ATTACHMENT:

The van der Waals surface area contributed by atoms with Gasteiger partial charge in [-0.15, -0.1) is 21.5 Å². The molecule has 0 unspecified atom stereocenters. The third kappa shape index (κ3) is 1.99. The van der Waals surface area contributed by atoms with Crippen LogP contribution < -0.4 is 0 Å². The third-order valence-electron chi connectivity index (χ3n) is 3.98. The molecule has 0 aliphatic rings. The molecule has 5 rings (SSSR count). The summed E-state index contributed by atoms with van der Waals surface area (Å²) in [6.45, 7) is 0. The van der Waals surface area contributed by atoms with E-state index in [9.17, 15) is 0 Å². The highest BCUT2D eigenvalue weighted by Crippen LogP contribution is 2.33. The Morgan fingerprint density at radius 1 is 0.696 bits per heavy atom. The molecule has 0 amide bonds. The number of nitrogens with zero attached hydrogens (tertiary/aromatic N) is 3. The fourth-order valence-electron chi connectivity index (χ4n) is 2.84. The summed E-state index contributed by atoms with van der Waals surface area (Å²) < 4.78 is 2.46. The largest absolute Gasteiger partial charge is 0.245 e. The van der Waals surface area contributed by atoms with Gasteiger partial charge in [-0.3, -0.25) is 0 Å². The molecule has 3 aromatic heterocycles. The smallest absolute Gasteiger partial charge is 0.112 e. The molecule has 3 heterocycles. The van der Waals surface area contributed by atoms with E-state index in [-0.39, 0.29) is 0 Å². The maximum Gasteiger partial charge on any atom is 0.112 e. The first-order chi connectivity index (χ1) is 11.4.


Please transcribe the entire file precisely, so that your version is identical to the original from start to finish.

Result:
The van der Waals surface area contributed by atoms with Gasteiger partial charge in [-0.15, -0.1) is 21.5 Å². The molecule has 0 unspecified atom stereocenters. The third kappa shape index (κ3) is 1.99. The van der Waals surface area contributed by atoms with Crippen LogP contribution < -0.4 is 0 Å². The third-order valence-electron chi connectivity index (χ3n) is 3.98. The molecule has 0 aliphatic rings. The molecule has 5 rings (SSSR count). The summed E-state index contributed by atoms with van der Waals surface area (Å²) in [6.45, 7) is 0. The van der Waals surface area contributed by atoms with E-state index in [9.17, 15) is 0 Å². The highest BCUT2D eigenvalue weighted by Crippen LogP contribution is 2.33. The Morgan fingerprint density at radius 1 is 0.696 bits per heavy atom. The molecule has 0 amide bonds. The number of nitrogens with zero attached hydrogens (tertiary/aromatic N) is 3. The fourth-order valence-electron chi connectivity index (χ4n) is 2.84. The summed E-state index contributed by atoms with van der Waals surface area (Å²) < 4.78 is 2.46. The largest absolute Gasteiger partial charge is 0.245 e. The van der Waals surface area contributed by atoms with Gasteiger partial charge in [-0.3, -0.25) is 0 Å². The molecule has 3 aromatic heterocycles. The smallest absolute Gasteiger partial charge is 0.112 e. The molecule has 3 heterocycles. The van der Waals surface area contributed by atoms with E-state index in [-0.39, 0.29) is 0 Å². The maximum Gasteiger partial charge on any atom is 0.112 e. The first-order chi connectivity index (χ1) is 11.4.